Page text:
Getting The Pilot Generator Up To Temperature
The pilot generator is the reason you have to hold the pilot gas valve button down manually for two to three minutes whenever the pilot light is re-lit. The valve must be held open manually until the millivolt pilot generator is hot enough to generate enough voltage to hold the valve open automatically. This prevents the gas valve from opening and allowing gas flow into the combustion chamber without an ignition source should the pilot light go out.
The Pilot Light In Action
The pilot flame is used as a continuous ignition source and to generate a very small amount of electricity.
This heat-generated voltage keeps the pilot valve open, supplying gas to the pilot.
Should the current provided to the pilot valve cease when the pilot light or ignition source is extinguished, the valve will close. The valve will remain open so long as heat from the pilot flame is generating this small voltage.
Valves For Gas
The burner must also have a pressure regulating valve. This valve reduces pressure from gas supply tank (L) or gas line (NG) to the approximately ½ psi needed for the gas burner.
An approved on/off valve must also be provided near the equipment to turn the supply of gas on and off for safety or service purposes.
The Pressure regulator, gas valve and on/off valve may be combined in a single assembly known as a 3-in-1 or combination gas valve, or they may be installed in the system as separate components.
Most LP gas units will have a two-stage regulator system to reduce tank pressure to a pressure acceptable to the gas valve and another to fine tune or adjust gas pressure at the burner. LP gas is contained in tanks at pressures higher than the pressures of gas supplied by natural gas utilities.
Several factors, including the burner configuration and the placement of the gas ports along with the nature of the fuel, cause an approximate two-second delay between the time the burner switch is turned on and complete burner ignition.
This delay allows for the opening of the valve and the beginning of gas flow. The piping and burner ring contain air that must be expelled by the new gas. Gas pressures are low so it may take a second or two for the piping and rings to be purged so gas can reach the pilot light for ignition.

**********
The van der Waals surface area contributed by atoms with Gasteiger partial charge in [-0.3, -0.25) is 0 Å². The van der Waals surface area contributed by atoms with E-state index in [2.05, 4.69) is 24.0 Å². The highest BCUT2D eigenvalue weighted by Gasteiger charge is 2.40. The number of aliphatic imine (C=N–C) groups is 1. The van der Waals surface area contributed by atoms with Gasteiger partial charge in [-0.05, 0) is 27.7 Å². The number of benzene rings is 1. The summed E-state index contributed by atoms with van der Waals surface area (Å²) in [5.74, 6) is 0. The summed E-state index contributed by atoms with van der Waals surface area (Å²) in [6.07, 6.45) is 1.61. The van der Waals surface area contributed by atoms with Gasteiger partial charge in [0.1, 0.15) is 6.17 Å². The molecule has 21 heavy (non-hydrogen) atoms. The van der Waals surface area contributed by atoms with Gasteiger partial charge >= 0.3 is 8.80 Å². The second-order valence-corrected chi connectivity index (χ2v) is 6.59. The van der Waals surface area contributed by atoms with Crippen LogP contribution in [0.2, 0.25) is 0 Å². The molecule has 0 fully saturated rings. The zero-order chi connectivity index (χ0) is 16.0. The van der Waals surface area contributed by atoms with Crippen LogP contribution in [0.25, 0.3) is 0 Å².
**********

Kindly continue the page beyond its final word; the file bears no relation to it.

Gas remaining in the system after the valve is closed causes a similar delay when the burner switch is shut off. When the gas valve closes, the pressure pushing the gas out begins to drop and the flame gets smaller and smaller until the pressure is so low the flame will actually try to follow the gas into the gas jets. At this point the lower flammability margin of the fuel and oxygen mix is reached and the flame is suddenly extinguished. This process produces the popping and sound, called extinction pop, that is made when the gas ring flame is extinguished.
Remember: There will be a slight delay in gas burner firing after the burner switch is turned on. This delay is natural and will last no more than a very few seconds. There will be a slight delay in gas burner shutdown after the burner switch is shut off. This delay is normal. The burner is simply consuming gas remaining in the burner ring and gas pipe.
Two Safety Considerations: Natural gas is lighter than air and rises. Escaped gas will accumulate near the ceiling. LP gas is heavier than air and settle. Escaped gas will accumulate near the floor.
Adequate Fuel Supply
For a gas burner to function properly it must receive an adequate supply of gas. With natural gas this is usually no problem. With LP gas, the tank must be large enough to provide sufficient flow of gas to meet the burner’s needs. If an LP machine is operated with too small a tank, the tank will literally freeze up. For this reason, only very small LP-fired equipment can be operated from a portable LP gas tank as used with motor homes and portable gas grills.
Although extremely rare in high pressure cleaners, a primary control shuts off operation of the burner when it is not functioning properly. The cadmium cell control system uses a cadmium sulfide flame detection cell which views the flame. This photosensitive sensor increases in resistance when flame is not present and burner shutdown will result in a per-determined period of time, usually about a minute.